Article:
Asriel: Perhaps a better way to interpret the quote is not that you shouldn’t ever feel unequally treated, but that if you remain committed to the assertion that you are inferior to no one, you will always be aware of situations in which you are being treated unequally.
Hannah: So I have noticed that the Young Men’s lessons seem to frequently include inviting the young men’s fathers to come join the lesson, whereas I haven’t noticed any of the Young Women’s lessons do that. In fact, after a little research; of the six lessons we have covered so far, four of the six lessons for the young men include inviting either some of the young men’s dads or the bishop to share experiences at some point in the lesson, whereas zero of the six Young Women’s lessons include inviting female role models into the classroom on Sunday. Obviously this is limited “research”—I can’t speak to how, or even if, this is negatively affecting young LDS women. But I certainly feel that it would be beneficial if we would provide strong female role models to our young women who don’t see them as much as the young men see male role models.
Asriel: Having been in a lot of Aaronic Priesthood quorum lessons, I’ll just say that it is not often (at least I can’t remember a single instance) that the fathers actually join in for the lesson. However, I see your point that there is not even a prompt for the Young Women instructors to include female role models.
Hannah: One last thing—I flipped through all the young women’s lessons, and there is no comparable lesson like the Young Men’s this week in being purely devoted to sexual purity. The most comparable lesson is simply about “Personal Purity through Self-Discipline.” However, even that lesson is more broadly about being pure in thoughts and deeds, and not so much on simply sexual sins like this Young Men’s lesson is. I wonder if it’s part of what is contributing to some instances where LDS girls feel that sex is wrong, to an extent, even within the confines of marriage. I can see how young men who have had the lesson like the one this week that teaches them how Adam and Eve were commanded to multiply and replenish the earth, and that sex is to be both for procreation and as an expression of love, would then go on to have healthy views of their sexuality. However, the young women never had a lesson devoted to this, and thus their view of their sexuality is impaired.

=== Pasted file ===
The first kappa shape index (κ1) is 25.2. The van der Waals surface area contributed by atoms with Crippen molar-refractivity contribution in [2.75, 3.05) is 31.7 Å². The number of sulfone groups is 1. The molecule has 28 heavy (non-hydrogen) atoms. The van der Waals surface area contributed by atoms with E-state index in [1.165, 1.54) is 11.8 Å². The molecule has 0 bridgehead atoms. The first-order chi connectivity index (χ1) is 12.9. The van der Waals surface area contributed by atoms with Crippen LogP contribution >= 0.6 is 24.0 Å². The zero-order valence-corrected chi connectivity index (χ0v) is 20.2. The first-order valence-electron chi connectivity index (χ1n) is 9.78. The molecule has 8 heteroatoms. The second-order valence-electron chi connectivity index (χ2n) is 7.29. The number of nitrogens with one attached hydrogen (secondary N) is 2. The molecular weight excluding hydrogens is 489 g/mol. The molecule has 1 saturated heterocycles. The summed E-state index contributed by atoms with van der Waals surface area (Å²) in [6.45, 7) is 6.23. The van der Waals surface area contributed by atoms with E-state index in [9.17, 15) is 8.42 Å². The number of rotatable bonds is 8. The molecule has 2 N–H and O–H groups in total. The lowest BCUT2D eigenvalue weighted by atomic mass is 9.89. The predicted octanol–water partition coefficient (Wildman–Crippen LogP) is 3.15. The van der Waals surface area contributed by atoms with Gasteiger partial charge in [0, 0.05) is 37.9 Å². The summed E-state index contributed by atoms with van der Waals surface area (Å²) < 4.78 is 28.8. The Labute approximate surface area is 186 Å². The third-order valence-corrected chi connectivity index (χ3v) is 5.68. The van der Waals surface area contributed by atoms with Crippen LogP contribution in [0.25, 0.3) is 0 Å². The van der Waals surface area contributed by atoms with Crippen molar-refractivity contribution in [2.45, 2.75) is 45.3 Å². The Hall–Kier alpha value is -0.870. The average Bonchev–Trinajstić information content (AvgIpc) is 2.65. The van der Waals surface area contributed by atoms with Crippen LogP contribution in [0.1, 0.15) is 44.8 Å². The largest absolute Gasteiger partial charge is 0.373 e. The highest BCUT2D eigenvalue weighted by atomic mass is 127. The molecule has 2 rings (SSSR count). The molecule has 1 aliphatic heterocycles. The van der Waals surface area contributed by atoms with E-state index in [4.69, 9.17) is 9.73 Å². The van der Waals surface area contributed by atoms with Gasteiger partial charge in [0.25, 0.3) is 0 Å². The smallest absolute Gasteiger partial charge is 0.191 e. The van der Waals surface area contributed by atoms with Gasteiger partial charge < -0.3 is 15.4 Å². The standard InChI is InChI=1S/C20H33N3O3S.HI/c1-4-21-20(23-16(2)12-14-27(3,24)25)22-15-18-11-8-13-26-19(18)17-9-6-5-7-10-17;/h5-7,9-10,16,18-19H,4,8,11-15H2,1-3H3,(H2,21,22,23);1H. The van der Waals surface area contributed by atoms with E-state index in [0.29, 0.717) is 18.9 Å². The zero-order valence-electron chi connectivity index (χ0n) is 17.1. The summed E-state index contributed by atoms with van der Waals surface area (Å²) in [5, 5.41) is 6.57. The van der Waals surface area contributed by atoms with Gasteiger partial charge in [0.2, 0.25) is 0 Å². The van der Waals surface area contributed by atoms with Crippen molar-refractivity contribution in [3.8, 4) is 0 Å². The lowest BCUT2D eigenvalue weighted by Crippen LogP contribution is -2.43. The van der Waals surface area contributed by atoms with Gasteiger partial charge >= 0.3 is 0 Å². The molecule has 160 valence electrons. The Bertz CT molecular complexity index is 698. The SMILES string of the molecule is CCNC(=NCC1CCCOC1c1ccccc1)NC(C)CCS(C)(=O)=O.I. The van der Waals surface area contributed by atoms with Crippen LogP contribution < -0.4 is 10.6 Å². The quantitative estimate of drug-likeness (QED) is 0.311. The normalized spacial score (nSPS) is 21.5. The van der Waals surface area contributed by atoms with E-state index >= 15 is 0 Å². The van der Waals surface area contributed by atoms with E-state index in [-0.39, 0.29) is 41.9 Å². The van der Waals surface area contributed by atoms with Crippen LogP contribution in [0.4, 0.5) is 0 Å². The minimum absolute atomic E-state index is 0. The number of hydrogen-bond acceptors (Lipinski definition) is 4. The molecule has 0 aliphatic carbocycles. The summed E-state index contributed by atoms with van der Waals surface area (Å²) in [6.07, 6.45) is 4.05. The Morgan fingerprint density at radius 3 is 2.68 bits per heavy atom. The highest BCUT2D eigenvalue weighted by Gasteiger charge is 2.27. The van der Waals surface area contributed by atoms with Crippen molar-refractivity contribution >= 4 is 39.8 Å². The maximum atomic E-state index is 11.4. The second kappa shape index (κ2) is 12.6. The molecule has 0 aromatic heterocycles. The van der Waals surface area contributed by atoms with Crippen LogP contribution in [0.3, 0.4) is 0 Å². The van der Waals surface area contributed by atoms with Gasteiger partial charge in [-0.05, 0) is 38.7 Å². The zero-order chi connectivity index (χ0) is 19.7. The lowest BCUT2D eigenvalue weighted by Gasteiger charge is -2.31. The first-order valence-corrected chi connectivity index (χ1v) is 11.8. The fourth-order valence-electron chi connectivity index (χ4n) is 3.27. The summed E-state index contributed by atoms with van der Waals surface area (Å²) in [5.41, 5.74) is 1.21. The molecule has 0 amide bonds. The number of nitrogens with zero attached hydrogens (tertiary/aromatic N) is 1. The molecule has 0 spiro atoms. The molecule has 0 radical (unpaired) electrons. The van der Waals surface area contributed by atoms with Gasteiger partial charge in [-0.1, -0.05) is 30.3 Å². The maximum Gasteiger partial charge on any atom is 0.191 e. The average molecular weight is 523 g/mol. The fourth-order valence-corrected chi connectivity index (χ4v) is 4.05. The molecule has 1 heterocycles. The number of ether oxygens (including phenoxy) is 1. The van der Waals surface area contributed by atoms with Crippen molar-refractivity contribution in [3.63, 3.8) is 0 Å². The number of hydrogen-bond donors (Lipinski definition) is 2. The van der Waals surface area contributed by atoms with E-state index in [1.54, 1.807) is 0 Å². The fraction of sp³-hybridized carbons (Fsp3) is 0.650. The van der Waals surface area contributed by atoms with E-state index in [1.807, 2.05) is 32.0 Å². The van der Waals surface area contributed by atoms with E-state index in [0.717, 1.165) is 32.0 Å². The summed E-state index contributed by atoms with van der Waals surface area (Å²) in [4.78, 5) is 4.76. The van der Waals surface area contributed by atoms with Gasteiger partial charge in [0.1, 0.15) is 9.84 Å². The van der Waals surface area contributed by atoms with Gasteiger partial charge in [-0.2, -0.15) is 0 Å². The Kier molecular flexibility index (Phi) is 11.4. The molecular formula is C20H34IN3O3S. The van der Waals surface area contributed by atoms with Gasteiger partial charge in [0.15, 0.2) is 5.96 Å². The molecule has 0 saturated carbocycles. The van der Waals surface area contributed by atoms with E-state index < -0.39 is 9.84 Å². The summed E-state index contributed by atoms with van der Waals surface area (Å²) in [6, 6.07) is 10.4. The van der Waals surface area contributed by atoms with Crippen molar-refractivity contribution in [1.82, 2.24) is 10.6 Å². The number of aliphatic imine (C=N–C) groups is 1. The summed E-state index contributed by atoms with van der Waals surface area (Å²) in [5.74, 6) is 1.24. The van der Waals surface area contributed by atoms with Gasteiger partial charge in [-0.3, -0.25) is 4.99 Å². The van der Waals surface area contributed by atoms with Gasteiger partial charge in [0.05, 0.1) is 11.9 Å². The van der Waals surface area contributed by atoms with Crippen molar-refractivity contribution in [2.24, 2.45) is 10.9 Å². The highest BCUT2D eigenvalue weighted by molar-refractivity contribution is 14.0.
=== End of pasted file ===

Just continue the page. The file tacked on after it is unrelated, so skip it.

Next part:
Asriel: Yeah, and this should be important to guys and girls because a healthy, robust sex life in marriage depends on both partners being comfortable with their sexuality, embracing and celebrating it.